US National Phase Common Mistakes: How to Avoid Errors

Recognizing and Avoiding US National Phase Common Mistakes

PCT applicants entering the US national phase will benefit by understanding specific USPTO requirements and rules that may seem foreign or inconsistent with their local patent office rules. This is a brief list of common US national phase mistakes you’ll want to avoid when you are ready to enter the US national stage. By recognizing these pitfalls before entering the US national phase, PCT applicants will reduce delay and costs.

Title of US national phase application

The following words should be avoided altogether in the title:

  • “new”
  • ‘improved,” “improvement of,” “improvement in”

The first words of the title should avoid the following articles:

  • “a” or “an”
  • “the”

An amendment to the title should be made via a Preliminary Amendment. The Application Data Sheet (ADS) should show the amended title if the Preliminary Amendment will be filed concurrently with the initial filing of the US national stage application.

Inventor Declarations

Do not change the title in the inventor declaration. It’s best to use the same title as the PCT publication for the initial filing. This avoids the needs to file a Preliminary Amendment and an ADS with a modified title. If the title must be amended, we suggest filing a Preliminary Amendment after the initial filing.

If your inventor declarations will be late, make sure to submit them before filing a Request for Continued Examination. Otherwise, the USPTO might issue a notice of abandonment.

English Translations

If the PCT application was published in a non-English language, then an English translation of the published PCT application should be provided without any amendments. Any desired amendments to the specification should be made via a Preliminary Amendment with clean and marked-up substitute specifications.

If the drawings contain foreign characters, then drawings with English translations should be provided.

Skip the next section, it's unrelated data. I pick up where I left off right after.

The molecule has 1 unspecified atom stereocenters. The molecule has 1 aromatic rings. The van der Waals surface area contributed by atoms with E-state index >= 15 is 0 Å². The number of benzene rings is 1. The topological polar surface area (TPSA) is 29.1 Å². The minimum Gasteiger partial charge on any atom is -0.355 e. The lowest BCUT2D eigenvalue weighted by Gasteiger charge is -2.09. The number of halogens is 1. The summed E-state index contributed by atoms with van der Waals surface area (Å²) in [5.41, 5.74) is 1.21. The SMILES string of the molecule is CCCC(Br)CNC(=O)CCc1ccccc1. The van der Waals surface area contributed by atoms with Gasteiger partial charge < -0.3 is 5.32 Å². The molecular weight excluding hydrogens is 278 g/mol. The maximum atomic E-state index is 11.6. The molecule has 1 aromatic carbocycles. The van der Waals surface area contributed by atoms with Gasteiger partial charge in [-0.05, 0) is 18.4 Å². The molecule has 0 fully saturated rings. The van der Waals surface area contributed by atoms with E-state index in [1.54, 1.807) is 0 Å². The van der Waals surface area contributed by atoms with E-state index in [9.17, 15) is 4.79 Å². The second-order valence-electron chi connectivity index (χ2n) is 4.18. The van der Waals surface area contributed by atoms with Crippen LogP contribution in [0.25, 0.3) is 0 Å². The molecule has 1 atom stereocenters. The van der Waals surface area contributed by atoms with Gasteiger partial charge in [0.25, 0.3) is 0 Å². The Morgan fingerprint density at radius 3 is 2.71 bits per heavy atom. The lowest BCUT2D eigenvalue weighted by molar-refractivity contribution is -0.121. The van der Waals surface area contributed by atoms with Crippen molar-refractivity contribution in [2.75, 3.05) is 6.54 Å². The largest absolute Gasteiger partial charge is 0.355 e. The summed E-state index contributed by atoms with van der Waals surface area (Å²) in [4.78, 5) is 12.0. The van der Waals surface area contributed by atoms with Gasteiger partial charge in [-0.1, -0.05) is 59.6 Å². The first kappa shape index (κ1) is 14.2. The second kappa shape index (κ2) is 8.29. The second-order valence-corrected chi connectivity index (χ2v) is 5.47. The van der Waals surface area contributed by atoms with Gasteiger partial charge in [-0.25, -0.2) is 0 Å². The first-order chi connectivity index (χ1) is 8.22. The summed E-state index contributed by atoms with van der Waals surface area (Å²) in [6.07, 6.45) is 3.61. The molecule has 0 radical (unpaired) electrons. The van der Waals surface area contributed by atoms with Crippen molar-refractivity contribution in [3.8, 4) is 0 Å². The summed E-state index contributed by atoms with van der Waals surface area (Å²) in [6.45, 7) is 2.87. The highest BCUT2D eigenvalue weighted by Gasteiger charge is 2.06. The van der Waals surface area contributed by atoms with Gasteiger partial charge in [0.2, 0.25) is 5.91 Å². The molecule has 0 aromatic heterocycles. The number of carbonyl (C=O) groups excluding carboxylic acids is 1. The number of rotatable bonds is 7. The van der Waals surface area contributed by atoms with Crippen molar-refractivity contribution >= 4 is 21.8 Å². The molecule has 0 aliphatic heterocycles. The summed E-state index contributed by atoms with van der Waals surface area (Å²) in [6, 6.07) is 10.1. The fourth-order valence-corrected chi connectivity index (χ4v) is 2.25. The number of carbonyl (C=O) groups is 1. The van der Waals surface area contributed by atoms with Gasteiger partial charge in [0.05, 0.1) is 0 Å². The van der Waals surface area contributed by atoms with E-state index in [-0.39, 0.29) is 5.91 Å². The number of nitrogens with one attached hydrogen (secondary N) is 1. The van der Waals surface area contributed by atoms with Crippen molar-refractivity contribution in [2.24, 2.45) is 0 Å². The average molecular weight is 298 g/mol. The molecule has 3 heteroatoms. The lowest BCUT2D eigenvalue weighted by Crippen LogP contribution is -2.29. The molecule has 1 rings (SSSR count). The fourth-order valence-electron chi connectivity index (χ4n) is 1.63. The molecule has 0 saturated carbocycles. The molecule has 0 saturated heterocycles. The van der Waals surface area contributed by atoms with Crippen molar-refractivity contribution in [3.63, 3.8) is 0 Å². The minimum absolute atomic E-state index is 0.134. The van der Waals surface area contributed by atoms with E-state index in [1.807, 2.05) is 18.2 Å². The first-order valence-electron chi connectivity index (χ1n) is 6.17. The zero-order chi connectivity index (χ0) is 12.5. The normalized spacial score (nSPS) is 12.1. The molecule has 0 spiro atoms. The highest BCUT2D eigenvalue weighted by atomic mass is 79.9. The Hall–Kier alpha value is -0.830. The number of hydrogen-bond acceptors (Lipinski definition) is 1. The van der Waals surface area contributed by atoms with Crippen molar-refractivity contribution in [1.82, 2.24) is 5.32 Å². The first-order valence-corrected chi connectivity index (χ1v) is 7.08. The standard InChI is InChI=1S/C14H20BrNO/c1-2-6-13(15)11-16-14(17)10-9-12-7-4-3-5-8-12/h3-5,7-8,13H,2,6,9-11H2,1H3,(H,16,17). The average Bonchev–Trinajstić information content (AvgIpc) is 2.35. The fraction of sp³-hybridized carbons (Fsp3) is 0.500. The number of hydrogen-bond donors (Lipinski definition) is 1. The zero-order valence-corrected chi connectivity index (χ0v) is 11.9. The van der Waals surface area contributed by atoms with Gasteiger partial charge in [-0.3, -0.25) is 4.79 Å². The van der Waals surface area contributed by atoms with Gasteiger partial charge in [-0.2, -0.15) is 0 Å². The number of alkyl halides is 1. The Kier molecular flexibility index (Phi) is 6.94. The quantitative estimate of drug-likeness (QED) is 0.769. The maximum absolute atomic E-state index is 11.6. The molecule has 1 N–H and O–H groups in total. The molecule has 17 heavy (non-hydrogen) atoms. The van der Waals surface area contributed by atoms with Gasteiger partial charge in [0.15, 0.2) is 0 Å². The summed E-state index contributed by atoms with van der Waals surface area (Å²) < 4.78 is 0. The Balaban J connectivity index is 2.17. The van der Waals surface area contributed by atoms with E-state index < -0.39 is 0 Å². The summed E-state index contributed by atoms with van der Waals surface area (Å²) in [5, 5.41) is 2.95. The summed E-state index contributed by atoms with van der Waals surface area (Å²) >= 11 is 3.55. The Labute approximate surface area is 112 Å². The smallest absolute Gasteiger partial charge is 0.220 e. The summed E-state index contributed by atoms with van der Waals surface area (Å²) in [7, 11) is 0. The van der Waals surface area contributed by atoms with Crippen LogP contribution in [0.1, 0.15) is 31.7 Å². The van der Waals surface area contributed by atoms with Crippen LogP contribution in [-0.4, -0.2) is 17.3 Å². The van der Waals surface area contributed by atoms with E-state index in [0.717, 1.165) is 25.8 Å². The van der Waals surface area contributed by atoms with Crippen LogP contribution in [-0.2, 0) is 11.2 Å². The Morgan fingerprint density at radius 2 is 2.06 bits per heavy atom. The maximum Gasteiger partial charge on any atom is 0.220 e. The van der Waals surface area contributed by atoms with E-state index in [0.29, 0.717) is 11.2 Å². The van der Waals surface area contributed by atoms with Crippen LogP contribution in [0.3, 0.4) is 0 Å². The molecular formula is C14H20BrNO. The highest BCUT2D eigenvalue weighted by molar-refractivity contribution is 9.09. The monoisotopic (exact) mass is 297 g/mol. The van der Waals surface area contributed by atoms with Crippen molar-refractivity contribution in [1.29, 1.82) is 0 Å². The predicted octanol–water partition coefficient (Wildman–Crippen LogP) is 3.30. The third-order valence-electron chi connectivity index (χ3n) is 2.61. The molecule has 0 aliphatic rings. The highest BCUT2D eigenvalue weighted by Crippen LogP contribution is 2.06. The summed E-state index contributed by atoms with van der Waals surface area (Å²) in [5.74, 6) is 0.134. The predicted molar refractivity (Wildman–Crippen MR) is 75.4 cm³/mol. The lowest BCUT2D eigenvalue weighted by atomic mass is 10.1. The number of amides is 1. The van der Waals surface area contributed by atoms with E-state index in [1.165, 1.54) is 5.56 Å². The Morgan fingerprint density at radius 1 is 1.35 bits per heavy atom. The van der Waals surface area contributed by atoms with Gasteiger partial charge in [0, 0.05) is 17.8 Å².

Claim errors originating from PCT application

Here are some common issues we see in the claims:

Improper multiple dependent claims

This is where a multiple dependent claim depends upon another multiple dependent claim, which is unacceptable. We generally recommend removing the multiple dependencies which also saves the USPTO multiple dependent claim fee ($410 for small entity).

Amended claims lacking markups

Inserted text must be underlined while deleted language must be shown as strikethrough with respect to the prior version.

Deleted claims

Do not show the entire claim as strikethrough. Instead, simply state “(canceled)” after the claim number – e.g., “2. (canceled)” – and delete all claim language following the claim number.

Renumbering claims

Original claim numbers should remain intact. Do not renumber claims. When canceling a particular claim, do not renumber the remaining claims. For example, if Claim 2 is canceled, do not renumber Claim 3 as Claim 2 and so on.

Adding claims in the middle of an existing claim set

Do not insert new claims in the middle of the existing claims. Instead, new claims should be added after the last original claim and numbered with the next sequential number.

Is the corporate applicant a small entity or large entity?

Whenever we’re handling a US national stage application for a company, the first question we seek to determine is whether the company qualifies as a small entity or large entity. This makes a substantial difference in official fees since the USPTO fees for a large entity are twice as much as those for a small entity. And, since many of our international partners want an initial filing estimate prior to instructing us to file, knowing the entity status upfront enables us to provide accurate estimates. There is no need to pay double the USPTO fees if it can be avoided upfront.

Want to avoid making US national phase mistakes?

Contact US patent attorney Vic Lin at or call (949) 223-9623. Let’s discuss how we can help file your US national phase application correctly and avoid delays and extra costs.

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